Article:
Rosa Villegas and her son Leo.

Ten years ago, Rosa Villegas decided to leave her $20-an-hour job in the Social Security Administration to care for her youngest son suffering from autism, Down Syndrome and other ailments.

She is one of hundreds of home workers who take care of loved ones without sick leave, vacation, or any other benefits.

Until a couple of years ago, she earned $9 an hour. She’s currently earning $11 an hour. Now Villegas is among the millions of California workers who would make $15 an hour because of the state minimum wage increase law signed by Gov. Jerry Brown on April 4.

Villegas was in downtown Los Angeles for the momentous occasion.

“I was honored and proud to be there. We wanted to be sure that he would sign it,” said Villegas, a Van Nuys resident.

For years Villegas took part in marches, protests, phone calls and letter signings, urging legislators to raise the pay for home care workers.

“I cried with happiness,” she said, after seeing Brown stamp his signature on the law. “This will benefit millions of people.”

For Villegas, it would mean putting a few more dollars in her pocket and give her son Leo, now 17, a “better quality of life.”

“We’re going to eat better, pay all my bills,” said Villegas.

Her husband is on disability, and her low pay has meant mounting credit card debt, and being behind on the mortgage and other payments. While she does save money by not having to travel outside to work, “I’d rather go to work outside and earn more money and have a pension and sick days,” Villegas said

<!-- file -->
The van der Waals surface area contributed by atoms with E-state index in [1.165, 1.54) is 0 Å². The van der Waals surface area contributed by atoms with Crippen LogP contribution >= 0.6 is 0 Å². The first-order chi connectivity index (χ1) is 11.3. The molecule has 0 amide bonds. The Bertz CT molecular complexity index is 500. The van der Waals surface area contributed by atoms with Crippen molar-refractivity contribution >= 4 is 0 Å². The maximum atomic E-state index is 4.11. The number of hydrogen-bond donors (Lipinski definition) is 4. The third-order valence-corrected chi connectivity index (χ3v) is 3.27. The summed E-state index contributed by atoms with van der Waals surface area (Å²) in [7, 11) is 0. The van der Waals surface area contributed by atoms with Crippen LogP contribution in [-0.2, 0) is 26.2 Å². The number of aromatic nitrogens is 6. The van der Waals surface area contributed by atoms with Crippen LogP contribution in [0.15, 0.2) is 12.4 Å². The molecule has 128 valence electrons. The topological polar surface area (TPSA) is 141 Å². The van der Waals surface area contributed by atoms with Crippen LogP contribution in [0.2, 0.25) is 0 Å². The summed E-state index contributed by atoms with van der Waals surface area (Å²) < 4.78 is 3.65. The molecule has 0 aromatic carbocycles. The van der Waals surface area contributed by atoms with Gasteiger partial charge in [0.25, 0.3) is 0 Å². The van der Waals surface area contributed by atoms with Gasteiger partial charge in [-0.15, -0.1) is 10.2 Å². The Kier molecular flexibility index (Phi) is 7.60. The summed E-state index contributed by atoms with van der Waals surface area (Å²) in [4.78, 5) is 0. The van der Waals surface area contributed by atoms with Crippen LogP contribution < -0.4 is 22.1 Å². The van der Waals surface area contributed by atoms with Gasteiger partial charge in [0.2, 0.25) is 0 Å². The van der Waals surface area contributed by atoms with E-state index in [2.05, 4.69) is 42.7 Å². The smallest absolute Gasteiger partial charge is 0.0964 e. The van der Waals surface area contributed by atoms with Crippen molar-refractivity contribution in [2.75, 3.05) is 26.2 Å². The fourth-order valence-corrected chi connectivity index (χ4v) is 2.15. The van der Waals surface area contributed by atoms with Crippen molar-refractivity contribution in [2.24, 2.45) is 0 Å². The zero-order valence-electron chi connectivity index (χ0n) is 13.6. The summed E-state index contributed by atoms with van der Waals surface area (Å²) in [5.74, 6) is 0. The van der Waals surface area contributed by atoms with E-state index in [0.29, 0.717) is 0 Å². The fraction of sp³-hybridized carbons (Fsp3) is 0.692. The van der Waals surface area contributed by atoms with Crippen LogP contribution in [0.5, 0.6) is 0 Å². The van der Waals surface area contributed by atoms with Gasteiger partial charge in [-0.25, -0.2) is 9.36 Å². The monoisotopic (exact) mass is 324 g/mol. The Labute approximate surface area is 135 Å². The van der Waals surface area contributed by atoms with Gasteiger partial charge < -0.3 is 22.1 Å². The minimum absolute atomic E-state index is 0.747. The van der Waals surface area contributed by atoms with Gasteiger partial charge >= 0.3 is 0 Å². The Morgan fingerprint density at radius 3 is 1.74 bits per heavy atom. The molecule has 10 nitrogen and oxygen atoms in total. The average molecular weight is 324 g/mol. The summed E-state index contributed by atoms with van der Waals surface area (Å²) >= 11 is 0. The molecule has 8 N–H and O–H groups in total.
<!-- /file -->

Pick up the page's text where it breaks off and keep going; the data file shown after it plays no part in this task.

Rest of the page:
But that’s not really an option. Ten years ago doctors recommended she place Leo in a center for special kids, and Villegas opposed it adamantly. She decided to stay home and take care of him personally.

“I didn’t want that for him. He needed a nurse full time, and we didn’t have the money for it. Who better than his mother to take care of him,” Villegas said.

She’s an activist for her son and other home care workers, whom she said are often discriminated against by people who don’t consider what they do as real work.

That’s why Villegas constantly pressured legislators to recognize what she does for her son “as real work” and make them aware that “no one can live on $9 an hour, especially not in this state.”

“We’ve made a lot of sacrifices. It was a lot of work, but we achieved [the minimum wage increase],” Villegas said.

“This will mean a better quality of life for all of us. Having a fair wage is a right.”